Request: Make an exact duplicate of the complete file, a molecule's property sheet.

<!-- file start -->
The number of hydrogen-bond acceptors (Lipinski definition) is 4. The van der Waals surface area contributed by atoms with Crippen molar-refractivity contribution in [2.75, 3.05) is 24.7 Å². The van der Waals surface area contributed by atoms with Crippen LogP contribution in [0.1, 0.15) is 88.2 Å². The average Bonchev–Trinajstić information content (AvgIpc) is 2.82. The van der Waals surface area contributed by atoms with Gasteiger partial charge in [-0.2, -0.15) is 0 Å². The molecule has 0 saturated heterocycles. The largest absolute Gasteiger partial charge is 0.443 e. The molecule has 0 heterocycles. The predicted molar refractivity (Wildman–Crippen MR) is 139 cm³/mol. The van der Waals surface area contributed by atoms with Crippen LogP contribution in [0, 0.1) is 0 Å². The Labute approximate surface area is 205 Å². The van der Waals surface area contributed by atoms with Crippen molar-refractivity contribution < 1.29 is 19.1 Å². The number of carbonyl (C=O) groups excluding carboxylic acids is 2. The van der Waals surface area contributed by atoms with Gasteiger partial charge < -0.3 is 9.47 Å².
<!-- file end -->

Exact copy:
The number of hydrogen-bond acceptors (Lipinski definition) is 4. The van der Waals surface area contributed by atoms with Crippen molar-refractivity contribution in [2.75, 3.05) is 24.7 Å². The van der Waals surface area contributed by atoms with Crippen LogP contribution in [0.1, 0.15) is 88.2 Å². The average Bonchev–Trinajstić information content (AvgIpc) is 2.82. The van der Waals surface area contributed by atoms with Gasteiger partial charge in [-0.2, -0.15) is 0 Å². The molecule has 0 saturated heterocycles. The largest absolute Gasteiger partial charge is 0.443 e. The molecule has 0 heterocycles. The predicted molar refractivity (Wildman–Crippen MR) is 139 cm³/mol. The van der Waals surface area contributed by atoms with Crippen LogP contribution in [0, 0.1) is 0 Å². The Labute approximate surface area is 205 Å². The van der Waals surface area contributed by atoms with Crippen molar-refractivity contribution < 1.29 is 19.1 Å². The number of carbonyl (C=O) groups excluding carboxylic acids is 2. The van der Waals surface area contributed by atoms with Gasteiger partial charge < -0.3 is 9.47 Å².